The terminology ‘Mizo’ which is more or less synonymous to ‘Zomi’ simply means hill people. Similarly, the term ‘Kuki’ is believed to be an Assamese or Bengali word meaning hill people or mountaineers. In other words, both Kuki and Mizo nomenclatures denote hill people. The origin of ‘Chin’ is convincingly not defined yet, though there are a number of theories.


In the context of Manipur, according to earlier British ethnographers, the Kuki group consists of 22 tribes: Aimol, Anal, Chiru, Chothe, Gangte, Hmar, Koirao, Koireng, Kom, Lamkang, Maring, Mizo (Lushai), Monsang, Moyon, Paite, Purum, Ralte, Simte, Sukte, Thadou, Vaiphei and Zou. Due to socio-political benefits attached to it, new tribe(s) recognition may be in the offing.


As per 2001 census, the Thadous form the single largest unit of tribal population in Manipur. Though outsiders call or know them as Thado or Thadou, some clans within the group are hesitant to identify themselves as such, and thus becoming one most contentious issue and divisive force impeding the unity and progress of any Kuki national movement.


In 1946, an ethnic-based political association called Kuki National Assembly was formed by the non-Naga tribal groups of Manipur. Later, not pleased with alleged Thadou dominance and supremacy, the non-Thadou groups began to look for a more democratic association which gave birth to Khulmi National Union in 1947. Until today, despite belonging to the same family, a wedded relationship cannot be established.


Also in Manipur, seven tribes fall under Naga appellation: Angami, Kabui, Kacha Naga, Mao, Maram, Sema and Tangkhul. In recent years, some Kuki tribes have seemingly been assimilated into Naga fold partly due to geo-political advantages, and also partly due to the Naga armed movement.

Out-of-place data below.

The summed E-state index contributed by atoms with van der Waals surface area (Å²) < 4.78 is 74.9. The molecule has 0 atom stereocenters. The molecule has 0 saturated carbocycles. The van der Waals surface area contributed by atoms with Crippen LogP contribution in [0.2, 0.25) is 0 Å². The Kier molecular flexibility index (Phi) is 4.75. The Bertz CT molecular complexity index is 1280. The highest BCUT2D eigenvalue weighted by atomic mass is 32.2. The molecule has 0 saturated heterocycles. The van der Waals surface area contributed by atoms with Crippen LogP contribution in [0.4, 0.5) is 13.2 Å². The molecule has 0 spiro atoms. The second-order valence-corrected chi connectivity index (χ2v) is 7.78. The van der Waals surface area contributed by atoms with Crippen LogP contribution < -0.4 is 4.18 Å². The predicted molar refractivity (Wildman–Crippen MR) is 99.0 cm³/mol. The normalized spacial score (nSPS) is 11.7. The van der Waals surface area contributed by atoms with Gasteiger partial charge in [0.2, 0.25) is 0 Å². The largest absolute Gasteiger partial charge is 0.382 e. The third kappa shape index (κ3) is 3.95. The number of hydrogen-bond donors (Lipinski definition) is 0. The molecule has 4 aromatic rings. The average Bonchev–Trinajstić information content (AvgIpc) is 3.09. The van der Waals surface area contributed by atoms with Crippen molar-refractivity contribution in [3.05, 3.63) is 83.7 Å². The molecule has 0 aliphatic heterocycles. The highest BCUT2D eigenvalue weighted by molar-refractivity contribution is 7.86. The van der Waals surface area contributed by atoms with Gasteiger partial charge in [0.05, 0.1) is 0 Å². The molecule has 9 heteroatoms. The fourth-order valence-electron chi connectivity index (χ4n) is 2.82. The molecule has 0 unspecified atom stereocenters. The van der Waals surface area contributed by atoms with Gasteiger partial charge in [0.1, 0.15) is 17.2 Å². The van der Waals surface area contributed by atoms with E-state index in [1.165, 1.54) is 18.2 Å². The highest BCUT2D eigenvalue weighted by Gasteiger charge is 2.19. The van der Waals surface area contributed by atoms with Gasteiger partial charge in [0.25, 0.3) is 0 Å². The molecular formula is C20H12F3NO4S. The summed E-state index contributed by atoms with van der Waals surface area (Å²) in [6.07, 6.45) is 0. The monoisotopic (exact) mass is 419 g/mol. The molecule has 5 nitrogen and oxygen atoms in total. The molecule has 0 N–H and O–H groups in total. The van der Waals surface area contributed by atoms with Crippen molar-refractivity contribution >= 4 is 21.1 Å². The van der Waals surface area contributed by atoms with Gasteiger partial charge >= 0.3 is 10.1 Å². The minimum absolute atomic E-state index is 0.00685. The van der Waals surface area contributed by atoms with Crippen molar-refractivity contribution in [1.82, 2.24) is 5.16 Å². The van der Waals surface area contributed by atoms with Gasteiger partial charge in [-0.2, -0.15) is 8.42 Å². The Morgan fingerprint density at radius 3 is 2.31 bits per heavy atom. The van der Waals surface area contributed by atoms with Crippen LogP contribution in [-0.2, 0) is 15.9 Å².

While their brethrens have had a statehood status under the aegis of Chin in the Chin Hills and Mizo in the Lushai Hills, the Kukis are stressing the need to come together and demand their inhabited areas in the form of state or autonomy – with particular reference to a Kuki state demand in Manipur.


Given that India is a burgeoning democracy, our people in India are advancing academically and politically. Perhaps, they may have produced more educated individuals, governmental and non-governmental officials than our people from Bangladesh and Burma combined have procreated. Among others, we can see some outstanding individuals who have been elevated to ambassadorial posts.


Generic terminologies such as Eimi, Khumi, Laimi, Zomi, Zo et cetera are also gaining momentum endogenously. On the other hand, there are others who are tenaciously inclined toward the names we are internationally known with. There are also pockets of population who tend to identify themselves distinctively. In every sub-group, elements of both extremism and moderatism exist.


It is not an awry phenomenon to identify ourselves with different names depending on our local or regional dialects. Nonetheless, context or geographical connotation is something that cannot be easily done away with. In Burma, people will continue to call us Chin; Mizo in Mizoram, and Kuki in other parts of the northeast Indian states, particularly in Manipur.


People who prefer Chin refer to all our people when they use the term. Similarly, people who prefer to use either Kuki or Mizo mean to include the same people. Likewise, when names such as Eimi, Khumi, Laimi, Zomi, et cetera are used in local dialects, they refer to all of our people.


The bottom line is that as long as we disagree to agree on having a common platform, our people will remain divided under different nomenclatures despite knowing the fact that we are of one family. If this pattern is to continue unaddressed, future generations could be drearier.


I charily chose this polemic but pivotal subject to inculcate the hearts and minds of the Chin-Kuki-Mizo students and youngsters around the world. No academic research findings will suffice unless our consciences convince us to come together under one nomenclature. Otherwise, we will have to bury ourselves bickering over this.


Finally, let me end by quoting a line from my 2006 Chin National Day message: “Going to school with the eventual aim of making money is good, but it is even better if one can go to school for building his intellectual capacity and enhancing self-confidence in this competitive global village.”


Note: The article is circulated with the permission of CSU North America for wider audience.


Nehginpao Kipgen is the General Secretary of US-based Kuki International Forum and a researcher on the rise of political conflicts in modern Burma (1947-2004).